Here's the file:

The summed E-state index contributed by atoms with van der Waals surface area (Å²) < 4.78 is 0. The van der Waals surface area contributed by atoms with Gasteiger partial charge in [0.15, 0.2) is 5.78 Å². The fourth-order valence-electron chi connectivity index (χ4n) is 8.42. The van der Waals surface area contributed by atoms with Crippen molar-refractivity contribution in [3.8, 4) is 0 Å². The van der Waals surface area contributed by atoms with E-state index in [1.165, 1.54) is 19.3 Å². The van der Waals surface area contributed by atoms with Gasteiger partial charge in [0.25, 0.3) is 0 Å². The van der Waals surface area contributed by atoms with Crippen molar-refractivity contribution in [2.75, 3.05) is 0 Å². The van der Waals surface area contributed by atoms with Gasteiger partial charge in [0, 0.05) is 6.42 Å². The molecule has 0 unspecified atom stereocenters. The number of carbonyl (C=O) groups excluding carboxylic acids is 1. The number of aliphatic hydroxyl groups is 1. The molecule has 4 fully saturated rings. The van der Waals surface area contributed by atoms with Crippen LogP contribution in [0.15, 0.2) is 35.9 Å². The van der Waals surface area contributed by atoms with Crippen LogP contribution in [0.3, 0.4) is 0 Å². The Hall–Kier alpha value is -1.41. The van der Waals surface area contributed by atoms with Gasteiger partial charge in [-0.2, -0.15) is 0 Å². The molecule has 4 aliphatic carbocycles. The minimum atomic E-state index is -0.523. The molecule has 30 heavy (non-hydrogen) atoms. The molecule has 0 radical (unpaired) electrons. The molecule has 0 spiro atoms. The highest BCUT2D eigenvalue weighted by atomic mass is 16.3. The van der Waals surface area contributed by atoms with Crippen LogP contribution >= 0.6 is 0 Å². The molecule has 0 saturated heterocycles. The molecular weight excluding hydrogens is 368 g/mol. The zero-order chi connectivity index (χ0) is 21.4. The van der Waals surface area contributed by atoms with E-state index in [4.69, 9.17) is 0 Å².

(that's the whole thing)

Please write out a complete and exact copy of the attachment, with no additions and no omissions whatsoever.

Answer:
The summed E-state index contributed by atoms with van der Waals surface area (Å²) < 4.78 is 0. The van der Waals surface area contributed by atoms with Gasteiger partial charge in [0.15, 0.2) is 5.78 Å². The fourth-order valence-electron chi connectivity index (χ4n) is 8.42. The van der Waals surface area contributed by atoms with Crippen molar-refractivity contribution in [3.8, 4) is 0 Å². The van der Waals surface area contributed by atoms with E-state index in [1.165, 1.54) is 19.3 Å². The van der Waals surface area contributed by atoms with Gasteiger partial charge in [0.25, 0.3) is 0 Å². The van der Waals surface area contributed by atoms with Crippen molar-refractivity contribution in [2.75, 3.05) is 0 Å². The van der Waals surface area contributed by atoms with Gasteiger partial charge in [0, 0.05) is 6.42 Å². The molecule has 0 unspecified atom stereocenters. The number of carbonyl (C=O) groups excluding carboxylic acids is 1. The number of aliphatic hydroxyl groups is 1. The molecule has 4 fully saturated rings. The van der Waals surface area contributed by atoms with Crippen LogP contribution in [0.15, 0.2) is 35.9 Å². The van der Waals surface area contributed by atoms with Crippen LogP contribution in [0.3, 0.4) is 0 Å². The Hall–Kier alpha value is -1.41. The van der Waals surface area contributed by atoms with Gasteiger partial charge in [-0.2, -0.15) is 0 Å². The molecule has 4 aliphatic carbocycles. The minimum atomic E-state index is -0.523. The molecule has 30 heavy (non-hydrogen) atoms. The molecule has 0 radical (unpaired) electrons. The molecule has 0 spiro atoms. The highest BCUT2D eigenvalue weighted by atomic mass is 16.3. The van der Waals surface area contributed by atoms with Crippen LogP contribution >= 0.6 is 0 Å². The molecule has 0 saturated heterocycles. The molecular weight excluding hydrogens is 368 g/mol. The zero-order chi connectivity index (χ0) is 21.4. The van der Waals surface area contributed by atoms with E-state index in [4.69, 9.17) is 0 Å².